Digital rights advocates in the Philippines are gearing up for what could be a transformative period for national-level Internet policy. Within a week of the start of this congressional term, lawmakers had proposed several Internet-related measures that would create strong protections for user rights. This is a welcome development for those who have been working to scrap the country's controversial Cybercrime Prevention Act of 2012 and promote human rights online.
Senator Miriam Defensor Santiago became a leader of the effort when she filed Senate Bill No. 53 or the Magna Carta for Philippine Internet Freedom. The bill will repeal Republic Act 10175, the anti-cybercrime law whose libel provisions were described by Santiago as being vague and overly broad. Santiago emphasized the need to promote constitutional rights in drafting laws that relate to the Internet:
While it is important to crackdown on criminal activities on the internet, protecting constitutional rights like free expression, privacy, and due process should hold a higher place in crafting laws.
Santiago’s bill comprehensively tackles issues of Internet governance, cybercrime protection, digital rights, intellectual property, and access. The counterpart measure in the House of Representatives was filed as House Bill No. 1086 by Rep. Kimi Cojuangco.
Senator Teofisto Guingona III filed Senate Bill No. 73 or the Crowdsourcing Act of 2013 which “seeks to allow wider participation from the public in the legislative process through the use of information and communications technology.” As described in a Senate press release:
…the bill will harness the productive and effective power of social media, as well as allow Filipinos across the country, and even abroad, to participate in the process of law-making.
Crowdsourcing is an expression of the belief that despite our geographical separation, people can still participate in national affairs through the borderless world of the internet.
The bill allows people to comment on pending bills through email and the internet.
Guingona added that “all the comments and all the suggestions (posted online) become official record of the lawmaking process.”
Meanwhile, in the House of Representatives, the Kabataan (Youth) Partylist put forth an Internet freedom agenda for the coming term. Led by Rep. Terry Ridon, the group filed House Bill No. 1100 or Internet Freedom Bill which seeks to promote and protect the rights of Internet users. Ridon concurrently filed House Bill 1132, which repeals the Cybercrime Prevention Act of 2012 in its entirety. Although the Cybercrime Prevention Act is currently under a temporary (but indefinite) restraining order due to concerns about its constitutionality, a successful repeal could kill the bill altogether, making room for strong, user-protective laws such as the Internet Freedom Bill and the aforementioned Magna Carta.
The Internet Freedom Bill would protect specific rights such as universal access to the Internet, freedom of association on the Internet, quality of connection, users’ rights to benefit from what they create, freedom of expression on the Internet, and privacy. The bill also shields users from unwarranted surveillance. It prohibits the following activities:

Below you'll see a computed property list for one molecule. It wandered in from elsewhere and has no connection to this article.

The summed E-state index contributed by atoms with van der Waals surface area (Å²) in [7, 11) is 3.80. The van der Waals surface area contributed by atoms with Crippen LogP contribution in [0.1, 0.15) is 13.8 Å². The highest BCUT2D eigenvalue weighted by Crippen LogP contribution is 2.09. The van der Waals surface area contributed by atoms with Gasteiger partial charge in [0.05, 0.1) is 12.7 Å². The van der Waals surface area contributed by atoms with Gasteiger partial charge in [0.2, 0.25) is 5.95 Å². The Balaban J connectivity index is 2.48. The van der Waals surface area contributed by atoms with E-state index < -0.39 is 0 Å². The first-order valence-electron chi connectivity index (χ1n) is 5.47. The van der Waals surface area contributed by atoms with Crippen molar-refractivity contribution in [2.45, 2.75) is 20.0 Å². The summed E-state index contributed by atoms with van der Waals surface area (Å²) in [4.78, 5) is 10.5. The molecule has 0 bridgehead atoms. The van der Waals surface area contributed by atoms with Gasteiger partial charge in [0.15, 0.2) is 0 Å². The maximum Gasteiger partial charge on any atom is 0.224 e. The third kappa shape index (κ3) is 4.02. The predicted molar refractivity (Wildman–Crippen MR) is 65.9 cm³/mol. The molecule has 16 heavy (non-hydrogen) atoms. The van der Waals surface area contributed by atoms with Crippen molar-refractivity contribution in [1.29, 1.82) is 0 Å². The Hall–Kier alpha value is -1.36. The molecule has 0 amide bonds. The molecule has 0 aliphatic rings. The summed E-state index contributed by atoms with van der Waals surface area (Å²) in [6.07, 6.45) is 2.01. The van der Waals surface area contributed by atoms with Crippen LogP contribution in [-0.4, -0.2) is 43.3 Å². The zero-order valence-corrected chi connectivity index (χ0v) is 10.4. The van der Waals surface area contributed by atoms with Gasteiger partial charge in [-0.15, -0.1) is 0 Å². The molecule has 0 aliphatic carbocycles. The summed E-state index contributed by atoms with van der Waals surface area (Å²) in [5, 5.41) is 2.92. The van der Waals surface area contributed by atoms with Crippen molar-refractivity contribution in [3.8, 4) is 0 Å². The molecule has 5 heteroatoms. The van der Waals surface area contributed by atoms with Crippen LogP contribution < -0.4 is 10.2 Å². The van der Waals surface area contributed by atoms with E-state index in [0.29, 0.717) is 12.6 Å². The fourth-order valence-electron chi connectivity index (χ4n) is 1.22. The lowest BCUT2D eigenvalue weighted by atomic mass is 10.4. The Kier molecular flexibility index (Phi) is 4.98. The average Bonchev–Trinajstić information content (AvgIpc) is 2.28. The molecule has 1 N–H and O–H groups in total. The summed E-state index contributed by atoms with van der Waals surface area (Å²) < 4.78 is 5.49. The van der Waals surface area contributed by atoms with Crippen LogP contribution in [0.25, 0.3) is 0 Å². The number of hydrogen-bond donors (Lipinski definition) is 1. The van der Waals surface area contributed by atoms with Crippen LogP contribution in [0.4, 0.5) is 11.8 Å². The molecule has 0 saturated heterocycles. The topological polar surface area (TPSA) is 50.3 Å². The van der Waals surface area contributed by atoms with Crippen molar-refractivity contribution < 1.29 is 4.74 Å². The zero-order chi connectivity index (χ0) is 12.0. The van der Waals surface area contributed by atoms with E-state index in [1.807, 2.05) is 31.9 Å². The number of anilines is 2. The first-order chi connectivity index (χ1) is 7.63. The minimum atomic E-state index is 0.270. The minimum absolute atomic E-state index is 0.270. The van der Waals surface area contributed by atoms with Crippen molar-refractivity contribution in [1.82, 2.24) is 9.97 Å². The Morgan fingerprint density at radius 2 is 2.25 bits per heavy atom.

Monitoring or analyzing of data by an internet service provider without prior knowledge and consent of the user or subscriber.
Internet surveillance and data collection on users by agencies and instrumentalities of the State without securing a court order.
Identification of internet users and disclosure of their communications data without a court order and for purposes other than criminal investigations and criminal proceedings.
Accessing communications data by persons other than public authorities that are directly involved in criminal investigations and criminal proceedings.
The Kabataan party also proposed a third measure, House Bill 1550, or the Free Public Wi-Fi Act, which seeks to provide free wireless Internet access in government offices and other public places. To promote web access, particularly among the low-income groups, the Free Public Wi-Fi Act sets a mandate for the Department of Science and Technology, requiring the agency to provide free Internet connectivity in buildings of all national government offices including regional and satellite offices, municipal halls and provincial capitols, state universities and colleges, public parks and plazas, public hospitals, and even in public transportation terminals such as airports and bus stations.
These measures all fall within the party's stated Internet agenda for the coming term. The party identified five key goals on the agenda:
1. Junking the Cybercrime Prevention Law of 2012
2. Upholding freedom of expression and association on the Internet
3. Universal access to the Internet
4. Improvement of quality of connection
5. Protection of internet privacy
Congress has three years to tackle these measures which hopefully will convince legislators and the Executive that cybercrime is just one of the many issues affecting citizens online. Rather than choosing between Internet-related laws that chiefly promote the interests of government, Congress can now consider measures that protect the rights of Philippine Internet users.
[Disclosure: The author is former representative of the Kabataan Partylist in the 14th and 15th Congress of the Philippines]
A Brief Analysis of the Magna Carta for Philippine Internet Freedom, Electronic Frontier Foundation, July 8, 2013
Philippines Offers ‘Enhanced’ Cybercrime Prevention Law, Global Voices Advocacy, June 5, 2013